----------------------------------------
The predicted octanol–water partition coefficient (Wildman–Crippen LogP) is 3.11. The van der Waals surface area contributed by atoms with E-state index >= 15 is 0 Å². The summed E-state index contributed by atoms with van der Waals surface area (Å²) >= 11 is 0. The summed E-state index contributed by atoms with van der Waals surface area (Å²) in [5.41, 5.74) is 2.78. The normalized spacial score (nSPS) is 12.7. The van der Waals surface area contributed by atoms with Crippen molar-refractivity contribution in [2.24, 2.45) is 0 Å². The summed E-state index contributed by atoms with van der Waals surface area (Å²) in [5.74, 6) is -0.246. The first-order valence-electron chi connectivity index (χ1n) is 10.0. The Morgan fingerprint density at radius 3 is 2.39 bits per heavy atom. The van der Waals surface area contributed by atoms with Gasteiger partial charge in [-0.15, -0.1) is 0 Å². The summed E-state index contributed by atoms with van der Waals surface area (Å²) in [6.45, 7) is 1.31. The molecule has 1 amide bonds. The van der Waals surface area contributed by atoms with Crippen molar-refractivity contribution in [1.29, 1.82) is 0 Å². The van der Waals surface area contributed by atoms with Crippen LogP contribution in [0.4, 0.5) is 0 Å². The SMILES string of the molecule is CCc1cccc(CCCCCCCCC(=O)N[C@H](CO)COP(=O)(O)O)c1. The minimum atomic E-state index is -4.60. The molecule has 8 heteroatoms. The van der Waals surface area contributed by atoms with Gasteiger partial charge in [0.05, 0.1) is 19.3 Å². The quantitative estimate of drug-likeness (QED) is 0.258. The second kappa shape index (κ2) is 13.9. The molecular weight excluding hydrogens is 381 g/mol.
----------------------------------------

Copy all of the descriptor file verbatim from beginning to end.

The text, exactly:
The predicted octanol–water partition coefficient (Wildman–Crippen LogP) is 3.11. The van der Waals surface area contributed by atoms with E-state index >= 15 is 0 Å². The summed E-state index contributed by atoms with van der Waals surface area (Å²) >= 11 is 0. The summed E-state index contributed by atoms with van der Waals surface area (Å²) in [5.41, 5.74) is 2.78. The normalized spacial score (nSPS) is 12.7. The van der Waals surface area contributed by atoms with Crippen molar-refractivity contribution in [2.24, 2.45) is 0 Å². The summed E-state index contributed by atoms with van der Waals surface area (Å²) in [5.74, 6) is -0.246. The first-order valence-electron chi connectivity index (χ1n) is 10.0. The Morgan fingerprint density at radius 3 is 2.39 bits per heavy atom. The van der Waals surface area contributed by atoms with Gasteiger partial charge in [-0.15, -0.1) is 0 Å². The summed E-state index contributed by atoms with van der Waals surface area (Å²) in [6.45, 7) is 1.31. The molecule has 1 amide bonds. The van der Waals surface area contributed by atoms with Crippen molar-refractivity contribution in [1.29, 1.82) is 0 Å². The van der Waals surface area contributed by atoms with Crippen LogP contribution in [0.4, 0.5) is 0 Å². The SMILES string of the molecule is CCc1cccc(CCCCCCCCC(=O)N[C@H](CO)COP(=O)(O)O)c1. The minimum atomic E-state index is -4.60. The molecule has 8 heteroatoms. The van der Waals surface area contributed by atoms with Gasteiger partial charge in [0.05, 0.1) is 19.3 Å². The quantitative estimate of drug-likeness (QED) is 0.258. The second kappa shape index (κ2) is 13.9. The molecular weight excluding hydrogens is 381 g/mol.